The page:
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Gibbons Fellowship

The Gibbons Fellowship, originally conceived as a five-year commitment, will this year celebrate its 30th anniversary. Throughout its history, the Fellowship has litigated the most significant legal issues of our time – from the death penalty to same-sex marriage, from the rights of detained enemy combatants at Guantánamo and elsewhere (including the right of the public to know about their treatment) to equal funding for education, from the prevention of domestic violence and protection of those who survive it to the rights of pregnant women, juvenile defendants, persons with AIDS, and current and recently released prison inmates, among others. Today, for example, the Fellowship is particularly engaged in high profile issues such as immigration/family separation, gun control, school desegregation, and police accountability.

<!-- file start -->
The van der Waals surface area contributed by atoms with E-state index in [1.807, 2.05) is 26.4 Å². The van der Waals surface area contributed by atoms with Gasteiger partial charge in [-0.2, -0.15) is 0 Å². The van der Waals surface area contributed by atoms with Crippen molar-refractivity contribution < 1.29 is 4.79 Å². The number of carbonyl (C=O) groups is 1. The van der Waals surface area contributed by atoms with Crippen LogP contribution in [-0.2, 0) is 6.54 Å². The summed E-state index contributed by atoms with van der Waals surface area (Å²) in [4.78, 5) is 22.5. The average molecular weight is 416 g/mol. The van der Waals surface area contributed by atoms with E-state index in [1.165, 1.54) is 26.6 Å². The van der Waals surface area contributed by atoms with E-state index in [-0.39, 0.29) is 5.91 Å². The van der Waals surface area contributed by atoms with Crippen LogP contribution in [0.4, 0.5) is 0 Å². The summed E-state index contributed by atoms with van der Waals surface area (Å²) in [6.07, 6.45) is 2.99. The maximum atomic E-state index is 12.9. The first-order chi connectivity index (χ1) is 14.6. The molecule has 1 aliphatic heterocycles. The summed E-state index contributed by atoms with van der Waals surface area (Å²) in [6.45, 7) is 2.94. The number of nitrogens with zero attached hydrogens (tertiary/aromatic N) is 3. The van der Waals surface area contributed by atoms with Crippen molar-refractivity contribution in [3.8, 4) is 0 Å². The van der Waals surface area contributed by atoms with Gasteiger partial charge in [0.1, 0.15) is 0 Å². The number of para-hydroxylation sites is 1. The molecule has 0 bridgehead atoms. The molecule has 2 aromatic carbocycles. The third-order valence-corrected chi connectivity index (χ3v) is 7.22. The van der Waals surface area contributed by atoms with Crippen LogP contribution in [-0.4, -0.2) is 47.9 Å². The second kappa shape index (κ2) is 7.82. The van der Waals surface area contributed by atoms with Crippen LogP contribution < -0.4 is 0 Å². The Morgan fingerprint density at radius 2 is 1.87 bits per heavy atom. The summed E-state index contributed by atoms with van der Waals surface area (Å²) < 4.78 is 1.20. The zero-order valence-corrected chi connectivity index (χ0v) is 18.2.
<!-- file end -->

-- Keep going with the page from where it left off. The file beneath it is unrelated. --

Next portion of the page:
Most recently, the Gibbons Fellowship won significant victories in federal and state cases involving the imposition of lengthy sentences on juvenile offenders (including arguing a case on the subject before the Third Circuit en banc) and requiring constitutional protections for juveniles facing criminal charges; overturning the convictions of innocent persons who had spent decades in prison; reversing a lower court decision that invalidated Newark’s Citizens Complaint Review Board; upholding state regulation of large capacity magazines for firearms and requiring the disclosure of information regarding the prevalence of the use of firearms in suicides; defeating a motion to dismiss our systemic challenge to New Jersey’s deeply segregated schools and mandating that the Department of Education ensure that charter schools not have a segregative effect; requiring the memorialization of eyewitness identification procedures in criminal investigations; invalidating a New York statute that required non-profits to disclose donor lists, in violation of the First Amendment; and requiring the disclosure under FOIA of government documentation regarding the CIA’s program of torture and abuse of enemy combatants and the deaths of detainees in United States Marshals Service custody. We settled cases involving the treatment of prison inmates, including their access to quality medical care, and advocated for the provision of rehabilitative services to those who have been civilly committed. We fought, albeit unsuccessfully, against the unfettered ability of federal prosecutors to repeatedly try criminal defendants even after multiple hung juries. We continue to litigate the constitutionality of the detention without due process of ICE arrestees who are held without bond, though the government stands little chance of ultimately deporting them. We advocated for legislative reform in the area of criminal sentencing, in an effort to address mass incarceration, and for the broader expungement of convictions so that those who re-enter society after prison can get a fresh start. And in the tradition of our namesake, the late John J. Gibbons, whom the world lost in December 2018 but whom 28 former and current Gibbons Fellows joined with the Firm and the legal community to celebrate last year, we continue our fight against the death penalty and for inmates on death row, whether federal (including the first Third Circuit death penalty direct appeal in over a century) or in states, like Alabama and Pennsylvania, where capital punishment persists, as well as of the rights of former death row inmates not to be held in indefinite solitary confinement.